Skip to end of metadata
Go to start of metadata

In this article, we will look at the issues surrounding the organization of Testing Entities and one possible way to effectively structure them in RMsis.

However the user should note that

  • this methodology is just a suggestion, based on past experience.
  • this article is specific to RMsis 1.5.0. Functional evolution in the product may require corresponding changes in strategies as well.

Introduction and Problem Statement

RMsis users have considerable flexibility in terms of how they structure their requirements, using the following features

  • Hierarchies
  • Dependencies
  • Categories

Some users may also decide to build Requirement hierarchies according to abstraction level of requirement. For example

  • Product Goals
  • User Needs
  • Functional Requirements
  • Product Features

However, the Testing Functionality offers just a flat structure for defining the Test Cases. This may leave many users wondering, "what would be an optimal way to organize the test Assets ?".

The following sections present analysis and suggestions against this question.

Analysis and Solution

Generic Guidelines

The following generic Guidelines should help in structuring the Testing Requirements

  • Build a manageable structure. The hierarchy should neither be too deep or too too wide.
  • The entities should be grouped in such a way that an entity at any level of hierarchy (including it's children) can be moved around, if a reorganization is required.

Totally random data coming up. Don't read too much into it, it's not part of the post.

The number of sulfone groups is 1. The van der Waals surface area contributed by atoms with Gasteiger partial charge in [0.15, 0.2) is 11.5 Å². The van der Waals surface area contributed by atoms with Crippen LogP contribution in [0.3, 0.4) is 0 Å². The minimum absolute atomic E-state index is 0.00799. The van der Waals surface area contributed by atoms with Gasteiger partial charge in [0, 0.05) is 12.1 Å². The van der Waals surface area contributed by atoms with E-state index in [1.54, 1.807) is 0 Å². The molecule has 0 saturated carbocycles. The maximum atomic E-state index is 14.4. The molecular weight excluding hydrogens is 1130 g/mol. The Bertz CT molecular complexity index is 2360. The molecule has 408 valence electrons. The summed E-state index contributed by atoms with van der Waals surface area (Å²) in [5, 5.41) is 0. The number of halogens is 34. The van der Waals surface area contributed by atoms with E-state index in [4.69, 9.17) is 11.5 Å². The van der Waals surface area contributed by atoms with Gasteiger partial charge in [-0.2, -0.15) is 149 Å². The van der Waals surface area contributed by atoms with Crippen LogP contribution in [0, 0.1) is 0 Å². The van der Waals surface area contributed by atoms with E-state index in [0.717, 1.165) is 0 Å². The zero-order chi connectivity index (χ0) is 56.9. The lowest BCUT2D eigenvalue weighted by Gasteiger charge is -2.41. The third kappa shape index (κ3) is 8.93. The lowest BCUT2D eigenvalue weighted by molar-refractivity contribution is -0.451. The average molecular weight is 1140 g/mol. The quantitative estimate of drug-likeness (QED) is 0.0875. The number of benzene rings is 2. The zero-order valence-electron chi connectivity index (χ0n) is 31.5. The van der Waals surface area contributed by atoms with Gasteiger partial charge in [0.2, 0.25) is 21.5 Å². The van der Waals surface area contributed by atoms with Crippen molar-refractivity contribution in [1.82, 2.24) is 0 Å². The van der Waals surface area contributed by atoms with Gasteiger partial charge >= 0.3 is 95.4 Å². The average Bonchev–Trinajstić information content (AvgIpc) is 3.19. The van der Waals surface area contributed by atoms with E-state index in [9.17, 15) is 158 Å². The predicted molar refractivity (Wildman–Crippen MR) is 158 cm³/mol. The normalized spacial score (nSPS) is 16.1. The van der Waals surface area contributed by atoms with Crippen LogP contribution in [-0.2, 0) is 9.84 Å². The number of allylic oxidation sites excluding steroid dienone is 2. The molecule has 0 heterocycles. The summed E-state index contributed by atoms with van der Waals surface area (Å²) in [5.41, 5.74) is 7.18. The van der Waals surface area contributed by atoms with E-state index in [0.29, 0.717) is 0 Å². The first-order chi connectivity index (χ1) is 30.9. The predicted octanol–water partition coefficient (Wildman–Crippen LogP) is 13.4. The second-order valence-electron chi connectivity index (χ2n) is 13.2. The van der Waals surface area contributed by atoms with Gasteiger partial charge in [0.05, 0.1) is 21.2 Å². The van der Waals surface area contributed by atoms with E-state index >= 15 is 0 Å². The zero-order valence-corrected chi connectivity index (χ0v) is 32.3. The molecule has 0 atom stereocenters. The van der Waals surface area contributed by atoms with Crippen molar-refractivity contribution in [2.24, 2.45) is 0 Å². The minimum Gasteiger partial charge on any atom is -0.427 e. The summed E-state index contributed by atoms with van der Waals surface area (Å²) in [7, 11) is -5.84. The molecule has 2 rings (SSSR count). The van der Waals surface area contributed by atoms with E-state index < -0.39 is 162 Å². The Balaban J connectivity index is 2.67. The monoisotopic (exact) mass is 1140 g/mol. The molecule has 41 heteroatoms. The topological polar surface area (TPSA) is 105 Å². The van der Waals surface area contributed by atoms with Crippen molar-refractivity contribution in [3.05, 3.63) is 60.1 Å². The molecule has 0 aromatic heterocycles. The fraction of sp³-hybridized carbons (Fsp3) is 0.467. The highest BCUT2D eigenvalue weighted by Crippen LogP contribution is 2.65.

Recognize the fact that Requirement and Testing Hierarchies are different

A user may decide to structure the requirement hierarchy against the abstraction level of Requirement, like

  • User need
  • Product Requirements
  • Product Features

or the user may decide to structure as per the system components, like

  • System Requirements
    • Sub-System Requirements
      • Module Requirements
        • Product Functions

On the other hand, Testing Hierarchy will be largely determined by the scope and extent of Testing Requirements. For example

  • A unit testing hierarchy will closely follow the developmental hierarchy.
  • User oriented Testing will be structured as per the roles and use cases
  • Integration and Non Functional Testing Hierarchy will be determined by the Testing Steps designed for the same.
  • ...

Hence a simple conclusion is that the Requirements and Testing Hierarchies should be isolated as per the needs of project. A sample structure is show below

Establish dependencies between Testing Requirements as well

Establishing dependencies between requirements can really help in improving the effectiveness and efficiency of testing. For example, it can be used in the following ways:

  • If an initial test fails (say environmental setup) , then the rest of the test cases need not be executed.
  • In determining the coverage of requirements.
  • In determining the coverage of Testing Goals / Objectives.
  • ...

The following example shows one such dependency of a Test Requirement on the 

  • Previous step
  • Testing Goals
  • Product Feature

Logically Group the Test Cases and map to Test Requirements

This mechanism can help in

  • Tracing the source of problem in the hierarchy.
  • Quick reorganization of Test Suite

The following example shows grouping of test cases and their mapping to test requirements

Categorize the Test Cases for easy filtering

Test cases and Test Requirements should be categorized and this practice can help in quickly building alternative test suites with a specific focus.

Use Requirement hierarchy for Unit Test Cases

For organizing the Unit Test Cases, a separate hierarchy need not be created and a group of Test Cases can be directly mapped to the Requirement. This is shown in the following example:

References and Resources

Demonstration
Feedback

For any suggestions or questions, please send a mail to: solutions@optimizory.com

 

  • No labels